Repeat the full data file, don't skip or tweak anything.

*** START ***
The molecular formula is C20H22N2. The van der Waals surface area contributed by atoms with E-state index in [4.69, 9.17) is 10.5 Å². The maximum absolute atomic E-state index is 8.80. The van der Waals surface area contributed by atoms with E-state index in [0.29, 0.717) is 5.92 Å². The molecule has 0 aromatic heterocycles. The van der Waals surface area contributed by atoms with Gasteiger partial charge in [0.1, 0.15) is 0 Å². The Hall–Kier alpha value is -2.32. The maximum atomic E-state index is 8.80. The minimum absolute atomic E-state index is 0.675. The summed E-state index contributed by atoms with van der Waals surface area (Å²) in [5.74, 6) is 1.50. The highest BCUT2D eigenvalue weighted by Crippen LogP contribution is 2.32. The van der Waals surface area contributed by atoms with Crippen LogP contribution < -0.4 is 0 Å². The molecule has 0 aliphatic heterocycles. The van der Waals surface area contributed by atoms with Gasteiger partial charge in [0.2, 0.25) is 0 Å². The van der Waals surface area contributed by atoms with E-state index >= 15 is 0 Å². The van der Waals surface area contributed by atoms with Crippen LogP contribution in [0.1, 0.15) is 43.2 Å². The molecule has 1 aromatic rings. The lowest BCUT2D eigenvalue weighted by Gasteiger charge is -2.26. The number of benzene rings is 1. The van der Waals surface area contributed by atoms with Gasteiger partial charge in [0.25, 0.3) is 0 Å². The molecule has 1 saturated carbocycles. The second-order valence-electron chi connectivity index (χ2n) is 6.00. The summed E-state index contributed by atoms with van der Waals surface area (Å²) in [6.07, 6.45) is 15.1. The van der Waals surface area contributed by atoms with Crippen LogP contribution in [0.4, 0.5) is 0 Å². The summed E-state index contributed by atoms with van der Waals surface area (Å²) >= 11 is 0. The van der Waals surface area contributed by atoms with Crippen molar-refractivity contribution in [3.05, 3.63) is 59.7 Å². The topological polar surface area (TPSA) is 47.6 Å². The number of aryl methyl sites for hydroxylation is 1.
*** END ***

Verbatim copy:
The molecular formula is C20H22N2. The van der Waals surface area contributed by atoms with E-state index in [4.69, 9.17) is 10.5 Å². The maximum absolute atomic E-state index is 8.80. The van der Waals surface area contributed by atoms with E-state index in [0.29, 0.717) is 5.92 Å². The molecule has 0 aromatic heterocycles. The van der Waals surface area contributed by atoms with Gasteiger partial charge in [0.1, 0.15) is 0 Å². The Hall–Kier alpha value is -2.32. The maximum atomic E-state index is 8.80. The minimum absolute atomic E-state index is 0.675. The summed E-state index contributed by atoms with van der Waals surface area (Å²) in [5.74, 6) is 1.50. The highest BCUT2D eigenvalue weighted by Crippen LogP contribution is 2.32. The van der Waals surface area contributed by atoms with Crippen LogP contribution < -0.4 is 0 Å². The molecule has 0 aliphatic heterocycles. The van der Waals surface area contributed by atoms with Gasteiger partial charge in [0.2, 0.25) is 0 Å². The van der Waals surface area contributed by atoms with E-state index >= 15 is 0 Å². The van der Waals surface area contributed by atoms with Crippen LogP contribution in [0.1, 0.15) is 43.2 Å². The molecule has 1 aromatic rings. The lowest BCUT2D eigenvalue weighted by Gasteiger charge is -2.26. The number of benzene rings is 1. The van der Waals surface area contributed by atoms with Gasteiger partial charge in [0.25, 0.3) is 0 Å². The molecule has 1 saturated carbocycles. The second-order valence-electron chi connectivity index (χ2n) is 6.00. The summed E-state index contributed by atoms with van der Waals surface area (Å²) in [6.07, 6.45) is 15.1. The van der Waals surface area contributed by atoms with Crippen LogP contribution in [0.4, 0.5) is 0 Å². The summed E-state index contributed by atoms with van der Waals surface area (Å²) >= 11 is 0. The van der Waals surface area contributed by atoms with Crippen molar-refractivity contribution in [3.05, 3.63) is 59.7 Å². The topological polar surface area (TPSA) is 47.6 Å². The number of aryl methyl sites for hydroxylation is 1.